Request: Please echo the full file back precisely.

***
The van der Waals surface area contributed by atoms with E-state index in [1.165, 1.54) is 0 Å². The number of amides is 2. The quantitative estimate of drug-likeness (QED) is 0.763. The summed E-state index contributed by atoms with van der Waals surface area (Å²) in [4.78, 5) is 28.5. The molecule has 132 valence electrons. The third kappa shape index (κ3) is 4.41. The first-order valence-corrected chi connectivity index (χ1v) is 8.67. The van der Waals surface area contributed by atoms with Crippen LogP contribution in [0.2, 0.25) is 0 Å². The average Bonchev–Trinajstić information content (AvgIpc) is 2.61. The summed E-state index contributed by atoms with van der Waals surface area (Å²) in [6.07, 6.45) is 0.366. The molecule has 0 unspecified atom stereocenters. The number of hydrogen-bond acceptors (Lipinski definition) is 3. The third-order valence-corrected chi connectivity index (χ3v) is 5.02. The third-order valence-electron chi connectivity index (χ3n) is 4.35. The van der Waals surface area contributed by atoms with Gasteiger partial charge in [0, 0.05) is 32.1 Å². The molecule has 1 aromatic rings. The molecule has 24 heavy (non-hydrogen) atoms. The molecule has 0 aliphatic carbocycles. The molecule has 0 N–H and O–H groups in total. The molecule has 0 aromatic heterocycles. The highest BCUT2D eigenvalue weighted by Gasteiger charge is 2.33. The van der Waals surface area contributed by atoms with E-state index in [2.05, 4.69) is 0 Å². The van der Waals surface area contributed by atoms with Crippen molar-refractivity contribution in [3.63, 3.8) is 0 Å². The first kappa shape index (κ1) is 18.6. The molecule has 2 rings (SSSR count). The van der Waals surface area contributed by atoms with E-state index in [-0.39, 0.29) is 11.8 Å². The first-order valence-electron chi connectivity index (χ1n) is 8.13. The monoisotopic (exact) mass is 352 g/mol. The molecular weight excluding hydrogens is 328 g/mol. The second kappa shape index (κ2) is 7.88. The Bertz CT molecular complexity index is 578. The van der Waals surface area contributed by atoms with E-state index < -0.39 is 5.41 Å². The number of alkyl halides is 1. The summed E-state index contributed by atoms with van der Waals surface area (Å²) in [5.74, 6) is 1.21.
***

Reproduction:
The van der Waals surface area contributed by atoms with E-state index in [1.165, 1.54) is 0 Å². The number of amides is 2. The quantitative estimate of drug-likeness (QED) is 0.763. The summed E-state index contributed by atoms with van der Waals surface area (Å²) in [4.78, 5) is 28.5. The molecule has 132 valence electrons. The third kappa shape index (κ3) is 4.41. The first-order valence-corrected chi connectivity index (χ1v) is 8.67. The van der Waals surface area contributed by atoms with Crippen LogP contribution in [0.2, 0.25) is 0 Å². The average Bonchev–Trinajstić information content (AvgIpc) is 2.61. The summed E-state index contributed by atoms with van der Waals surface area (Å²) in [6.07, 6.45) is 0.366. The molecule has 0 unspecified atom stereocenters. The number of hydrogen-bond acceptors (Lipinski definition) is 3. The third-order valence-corrected chi connectivity index (χ3v) is 5.02. The third-order valence-electron chi connectivity index (χ3n) is 4.35. The van der Waals surface area contributed by atoms with Gasteiger partial charge in [0, 0.05) is 32.1 Å². The molecule has 1 aromatic rings. The molecule has 24 heavy (non-hydrogen) atoms. The molecule has 0 aliphatic carbocycles. The molecule has 0 N–H and O–H groups in total. The molecule has 0 aromatic heterocycles. The highest BCUT2D eigenvalue weighted by Gasteiger charge is 2.33. The van der Waals surface area contributed by atoms with E-state index in [2.05, 4.69) is 0 Å². The van der Waals surface area contributed by atoms with Crippen molar-refractivity contribution in [3.63, 3.8) is 0 Å². The first kappa shape index (κ1) is 18.6. The molecule has 2 rings (SSSR count). The van der Waals surface area contributed by atoms with E-state index in [-0.39, 0.29) is 11.8 Å². The first-order valence-electron chi connectivity index (χ1n) is 8.13. The monoisotopic (exact) mass is 352 g/mol. The molecular weight excluding hydrogens is 328 g/mol. The second kappa shape index (κ2) is 7.88. The Bertz CT molecular complexity index is 578. The van der Waals surface area contributed by atoms with E-state index < -0.39 is 5.41 Å². The number of alkyl halides is 1. The summed E-state index contributed by atoms with van der Waals surface area (Å²) in [5.74, 6) is 1.21.